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When it comes to nuclear power, does Cuomo favor politics over policy?

Gov. Andrew Cuomo celebrates the news that Exelon Corp. plans to acquire the FitzPatrick Nuclear Power Plant in Oswego County. The plant's current owner had planned to shut the facility down.

Gov. Andrew Cuomo has spent the past year walking a fine line between environmentalists who believe nuclear power is a necessary evil in reducing the state's carbon dioxide emissions and those who think the plants pose too great a danger. But, Cuomo is no stranger to this kind of juggling act on nuclear policy.

When the Indian Point Nuclear Power Plant experienced a recent oil leak that could have made its way into the Hudson River, Cuomo seemed to fall into what's become a standard routine: issue a statement, visit the plant and express grave concern about Indian Point's continued operation.

"This plant, since 2011, there have been over 40 extraordinary incidents," Cuomo said. "We have had tritium leaks, we have had steam leaks, we have had a fire in a transformer, we’ve had turbine failures, pump failures, weld failures, high levels of radioactivity in groundwater. So, this plant is no stranger to dangerous situations."

Cuomo is correct. The Nuclear Regulatory Commission (NRC) has placed Indian Point under increased oversight because of the number of safety incidents at the plant. Yet when the FitzPatrick Nuclear Power Plant in Oswego County leaked oil into Lake Ontario earlier this summer, there was no visit from Cuomo, no discussions of the danger of keeping the plant online. In fact, spokespeople for the three upstate nuclear power plants say the governor has never visited their facilities over a safety matter.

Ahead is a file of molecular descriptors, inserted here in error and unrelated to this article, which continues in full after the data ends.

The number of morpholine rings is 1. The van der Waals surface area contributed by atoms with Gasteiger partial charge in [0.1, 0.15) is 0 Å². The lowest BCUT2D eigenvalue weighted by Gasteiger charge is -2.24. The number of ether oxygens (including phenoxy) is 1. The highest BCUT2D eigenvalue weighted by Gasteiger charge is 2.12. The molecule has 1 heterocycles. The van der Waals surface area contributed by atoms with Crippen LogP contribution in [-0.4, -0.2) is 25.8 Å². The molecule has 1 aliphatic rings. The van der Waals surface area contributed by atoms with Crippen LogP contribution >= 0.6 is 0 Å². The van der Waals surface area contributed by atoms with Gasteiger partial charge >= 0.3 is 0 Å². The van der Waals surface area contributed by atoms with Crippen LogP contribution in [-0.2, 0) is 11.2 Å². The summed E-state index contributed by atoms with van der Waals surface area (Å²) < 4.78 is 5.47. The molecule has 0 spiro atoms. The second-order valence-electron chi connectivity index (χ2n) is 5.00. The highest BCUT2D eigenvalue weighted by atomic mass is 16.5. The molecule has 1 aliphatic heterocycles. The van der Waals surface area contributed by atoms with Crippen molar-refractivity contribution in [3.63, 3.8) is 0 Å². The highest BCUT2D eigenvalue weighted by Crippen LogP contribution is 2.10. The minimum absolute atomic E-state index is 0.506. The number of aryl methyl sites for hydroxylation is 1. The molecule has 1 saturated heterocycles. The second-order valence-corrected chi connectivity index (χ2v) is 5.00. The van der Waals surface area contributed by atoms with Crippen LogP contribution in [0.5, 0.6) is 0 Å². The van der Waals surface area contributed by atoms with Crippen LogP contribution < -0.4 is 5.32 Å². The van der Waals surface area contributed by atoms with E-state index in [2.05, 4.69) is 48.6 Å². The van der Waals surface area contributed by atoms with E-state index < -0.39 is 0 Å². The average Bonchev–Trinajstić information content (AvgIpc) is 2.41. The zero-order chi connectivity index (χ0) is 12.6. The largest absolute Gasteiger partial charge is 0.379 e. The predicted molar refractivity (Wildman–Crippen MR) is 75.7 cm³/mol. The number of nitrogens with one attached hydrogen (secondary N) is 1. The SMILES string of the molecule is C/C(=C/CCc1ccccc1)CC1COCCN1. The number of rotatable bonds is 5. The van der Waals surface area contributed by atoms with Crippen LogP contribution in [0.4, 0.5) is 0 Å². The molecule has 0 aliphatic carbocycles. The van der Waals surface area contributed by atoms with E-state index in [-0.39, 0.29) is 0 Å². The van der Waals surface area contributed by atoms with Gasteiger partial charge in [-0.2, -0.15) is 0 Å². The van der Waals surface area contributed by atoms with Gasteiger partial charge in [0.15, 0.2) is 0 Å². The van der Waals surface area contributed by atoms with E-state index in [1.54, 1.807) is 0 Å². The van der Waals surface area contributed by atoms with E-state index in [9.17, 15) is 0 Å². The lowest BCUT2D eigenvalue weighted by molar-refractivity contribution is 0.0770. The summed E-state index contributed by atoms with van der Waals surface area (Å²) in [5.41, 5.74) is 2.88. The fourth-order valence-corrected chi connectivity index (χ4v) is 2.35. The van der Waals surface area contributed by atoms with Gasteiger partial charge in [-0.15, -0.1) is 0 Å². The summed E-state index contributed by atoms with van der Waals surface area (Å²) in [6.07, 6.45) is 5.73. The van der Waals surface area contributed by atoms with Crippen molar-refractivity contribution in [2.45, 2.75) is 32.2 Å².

"When it comes to policy, these plants are not being treated equally and that’s informed by the governor’s politics," said Scott Waldman, a reporter with Politico New York.

Waldman has covered Cuomo on energy matters for years and he says the governor's stance on nuclear is more about politics than policy.

"I certainly think he’s trying to maximize the votes he gets from both pools," Waldman said. "You're going to lose a lot of votes if you let a major employer in upstate New York shutter its doors, and I think he's going to get a lot more votes in Westchester County calling for the closure of the plant [Indian Point]."

However, in the process of juggling upstate and downstate constituencies, Cuomo is also splitting his own party. Several downstate democrats have criticized the nuclear subsidies and called on the state to reassess the plan.

Payne Horning is a reporter and producer, primarily focusing on the city of Oswego and Oswego County. He has a passion for covering local politics and how it impacts the lives of everyday citizens. Originally from Iowa, Horning moved to Muncie, Indiana to study journalism, telecommunications and political science at Ball State University. While there, he worked as a reporter and substitute host at Indiana Public Radio. He also covered the 2015 session of the Indiana General Assembly for the statewide Indiana Public Broadcasting network.